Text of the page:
Do you want to start a business on the side while keeping your day’s job? If YES, here are 5 sure tips to run a business effectively while being employed.

Coping with the demands of your day job is a big struggle in itself. And the struggle becomes even bigger when you have a side business that you are nurturing. In fact, things could get so difficult that you start considering placing your side business on hold. Does that sound familiar? Then you are not alone.

Now, get it clearly: your decision to run a business while being employed full-time is a great one, no doubt. This is especially true during these tough economic times where jobs are no longer secure and people need to earn more than what their jobs offer to make ends meet. So, starting and running a side business to earn some extra income is a smart step.

Many owners of successful small businesses started those businesses while they were still fully employed. You too can build a successful business while still on a full-time job; though it is not easy. Here are five tips for running a business effectively while being employed:

5 Sure Tips to Run a Business Effectively While Being Employed

1. Work harder

Running a side business while having a full-time job means double work. It means sleepless nights. It means reduced time for hanging out with friends and family. And it means no weekend breaks and holiday vacations.

Running a small business is already hard and time consuming especially at the early stages when you are just getting to understand the market and spread word about your business. In addition, building a business requires a lot of brainstorming, strategizing, planning, and implementation. Now combine all of that with a full-time job and the pressure suddenly doubles.

Now, the double work involved should not deter you from carrying on with your plans. In fact, you should see it as a challenge that you need to overcome to be successful.

2. Manage your time effectively

Effective time management is one of the hallmarks of successful entrepreneurs. To run a side business effectively as a full-time employee, you need to gauge the time requirement needed by both commitments. You need to divide your time perfectly between both, based on the time demands on each.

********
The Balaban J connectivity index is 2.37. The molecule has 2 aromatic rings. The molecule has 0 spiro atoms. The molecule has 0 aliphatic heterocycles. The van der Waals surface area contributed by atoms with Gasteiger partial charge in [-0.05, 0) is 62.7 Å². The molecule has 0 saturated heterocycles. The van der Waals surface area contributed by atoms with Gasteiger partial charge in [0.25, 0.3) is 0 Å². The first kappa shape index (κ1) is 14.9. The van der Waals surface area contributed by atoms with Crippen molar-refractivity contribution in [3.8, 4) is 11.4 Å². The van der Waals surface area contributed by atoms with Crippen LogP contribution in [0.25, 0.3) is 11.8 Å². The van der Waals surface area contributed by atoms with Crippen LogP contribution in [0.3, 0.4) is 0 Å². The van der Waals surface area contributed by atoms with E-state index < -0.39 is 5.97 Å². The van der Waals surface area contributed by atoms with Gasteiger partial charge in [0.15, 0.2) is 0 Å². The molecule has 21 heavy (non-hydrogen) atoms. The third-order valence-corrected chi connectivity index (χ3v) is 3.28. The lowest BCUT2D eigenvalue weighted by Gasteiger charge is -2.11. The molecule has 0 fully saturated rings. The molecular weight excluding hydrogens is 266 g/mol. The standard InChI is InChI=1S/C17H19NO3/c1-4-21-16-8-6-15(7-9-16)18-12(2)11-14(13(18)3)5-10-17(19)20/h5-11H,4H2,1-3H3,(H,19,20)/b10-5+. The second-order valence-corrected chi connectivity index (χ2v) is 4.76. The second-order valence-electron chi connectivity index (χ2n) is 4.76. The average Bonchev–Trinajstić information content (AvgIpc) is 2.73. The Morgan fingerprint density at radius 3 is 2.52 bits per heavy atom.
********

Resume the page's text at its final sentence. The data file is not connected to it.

How you will divide your time also depends on what your side business involves. Running a side business that requires you to meet with clients regularly or work with tight deadlines is far more difficult than running one that doesn’t entail all these.

For example, if your side business is a blog that you are building with the aim of generating revenue from direct adverts, then you can work on your own schedule and may delay writing a new post until after your office hours. But if you are running an asset management business that requires you to meet up with clients, you need to figure out when you can go out to meet them without hurting your day job.

3. Don’t allow both commitments to interfere with each other

When you are running a side business as a full-time employee, there are times when you will have to answer an email from a client during work hours; using your own smartphone or personal computer. That’s still understandable. And provided you respond to only few client queries, you shouldn’t have any problems.

But you will be infringing heavily in your employer’s rights by going out of the office for a couple to meet a client from your own business. And most employers will frown at you for using spending time they are paying you for on your side business or other personal projects.

Unless you want to lose your day job, work on your side business only after office hours. And if you think this is just impossible, then you can consider sticking with one option.

4. Avoid using your employer’s resources for your business

When running a side business along with your full-time job, you could easily get tempted into using some of your employer’s resources for your business.

For example, you might want to use your office photocopier to make copies of a document you want to submit to your own client. Similarly, you might want to quickly use the office phone to call your own clients or receive calls from them. It goes without saying, but your employer will not want to be paying for expenses you have incurred in your own personal business. Aside that this won’t go down well with any employer, it’s plainly unethical.

5. Consider business ethics

When your side business is in the same line of your business as your employer, you will have the same target market as your employer. In this case, you need to be very careful, as you might easy get tempted into luring clients away from your employer to your own small business.

Ajaero Tony Martins